DDT (dichlorodiphenyltrichloroethane). Perhaps the most effective pesticide in the history of mankind. It was especially effective in eradicating mosquitoes, lice, and other parasites, as well as any bugs which feed on crops. The use of DDT virtually eliminated malaria in the Western Hemisphere, Europe, Asia, Australia, and the Pacific. It had just begun to be used in Africa when the EPA banned it in 1972.
The background to the ban on DDT originated in the 1940s and the 1950s, when some scientists were concerned about any possible hazards of DDT, but such fears were unfounded.
But then Rachel Carson came along with her book Silent Spring, claiming that DDT was harmful to the environment. One particular concern of hers was that DDT presented a danger to birds eating bugs that had been exposed to DDT (or ate any animals which had eaten any DDT-exposed bugs). Thus, she claimed a chain reaction would take place, in which virtually all animals would be killed off via DDT poisoning.
But she also claimed DDT was harmful to birds on the grounds that it would result in the eggs they lay to be thinner than usual, and thus the eggs could easily break or even be crushed. But research proved that low-calcium diets (the more calcium, the thicker the eggs), not DDT, resulted in thinner eggs. It also proved DDT did not have an impact on the amount of calcium in the diets of birds.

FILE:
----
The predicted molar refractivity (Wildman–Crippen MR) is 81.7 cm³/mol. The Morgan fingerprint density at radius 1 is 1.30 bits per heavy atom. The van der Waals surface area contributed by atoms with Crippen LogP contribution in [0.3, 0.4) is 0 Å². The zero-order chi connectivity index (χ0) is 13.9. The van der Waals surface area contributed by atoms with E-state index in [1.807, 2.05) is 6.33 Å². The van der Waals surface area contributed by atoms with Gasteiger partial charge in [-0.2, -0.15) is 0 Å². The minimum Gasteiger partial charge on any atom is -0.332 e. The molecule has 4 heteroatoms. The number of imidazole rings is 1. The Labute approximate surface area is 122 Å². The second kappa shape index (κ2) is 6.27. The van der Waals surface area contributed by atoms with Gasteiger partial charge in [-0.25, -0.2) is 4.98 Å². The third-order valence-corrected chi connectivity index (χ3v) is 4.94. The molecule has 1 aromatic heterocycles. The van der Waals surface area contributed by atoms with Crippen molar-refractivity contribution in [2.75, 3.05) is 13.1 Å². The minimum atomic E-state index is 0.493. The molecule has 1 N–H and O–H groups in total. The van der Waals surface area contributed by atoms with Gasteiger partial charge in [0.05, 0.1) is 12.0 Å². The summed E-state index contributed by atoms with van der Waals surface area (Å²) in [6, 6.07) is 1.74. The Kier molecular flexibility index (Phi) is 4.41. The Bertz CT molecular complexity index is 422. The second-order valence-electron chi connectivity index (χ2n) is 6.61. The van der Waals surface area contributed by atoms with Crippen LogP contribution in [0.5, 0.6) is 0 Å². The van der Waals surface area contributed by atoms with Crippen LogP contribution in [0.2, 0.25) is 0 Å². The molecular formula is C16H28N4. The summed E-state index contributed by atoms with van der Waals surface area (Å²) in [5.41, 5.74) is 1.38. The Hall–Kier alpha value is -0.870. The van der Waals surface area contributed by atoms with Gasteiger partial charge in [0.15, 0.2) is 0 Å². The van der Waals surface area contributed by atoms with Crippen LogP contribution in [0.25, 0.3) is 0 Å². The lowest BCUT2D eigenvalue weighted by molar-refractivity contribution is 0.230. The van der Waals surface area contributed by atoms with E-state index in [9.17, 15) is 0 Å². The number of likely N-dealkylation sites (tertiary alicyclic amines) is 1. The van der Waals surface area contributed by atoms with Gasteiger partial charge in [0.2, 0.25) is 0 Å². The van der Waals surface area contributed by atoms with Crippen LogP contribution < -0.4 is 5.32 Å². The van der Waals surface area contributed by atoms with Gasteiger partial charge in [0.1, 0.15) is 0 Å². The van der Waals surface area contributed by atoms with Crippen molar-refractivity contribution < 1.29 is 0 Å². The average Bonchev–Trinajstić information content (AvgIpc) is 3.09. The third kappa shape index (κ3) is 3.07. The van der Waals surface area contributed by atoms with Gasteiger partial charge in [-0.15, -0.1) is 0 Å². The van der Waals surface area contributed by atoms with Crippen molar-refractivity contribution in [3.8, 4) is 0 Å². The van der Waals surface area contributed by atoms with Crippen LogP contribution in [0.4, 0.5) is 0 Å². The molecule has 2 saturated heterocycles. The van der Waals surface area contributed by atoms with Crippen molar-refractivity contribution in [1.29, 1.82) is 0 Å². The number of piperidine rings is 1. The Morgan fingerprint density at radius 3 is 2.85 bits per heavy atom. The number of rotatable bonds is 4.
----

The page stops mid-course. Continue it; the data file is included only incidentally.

Some experts at the Environmental Protection Agency (EPA) were convinced that DDT was not harmful to the environment. But EPA head William Ruckelshaus (due to his ties to environmental groups) decided to ban DDT in 1972, saying that it caused cancer (even though there was no evidence to support such a claim). There have also been arguments that various bugs (e.g. bed bugs) developed a resistance to DDT, but there is no evidence to support that claim either.
The ban on DDT was a major victory for the environmentalists, but the losers would be humans. Cases of malaria surged throughout the Third World after the use of DDT was discontinued, especially in Africa. As a result, millions of Africans would succumb to the deadly disease. I wonder how Obama feels about that.
Since many subsequent pesticides have proved to be less effective against mosquitoes and other parasites, it may be only a matter of time before malaria resurfaces in the United States and other developed nations. In fact, Tom Bethell (who devoted a chapter to DDT in book The Politically Incorrect Guide to Science) predicted that a malaria outbreak in the United States would result in the ban on DDT being lifted.
It is a shame that Americans have to wait until a malaria outbreak occurs here while millions of people in Africa and other parts of the world are dying of malaria for DDT to be brought back. Thus, let’s bring back DDT and eradicate malaria and any other diseases transferred from parasites.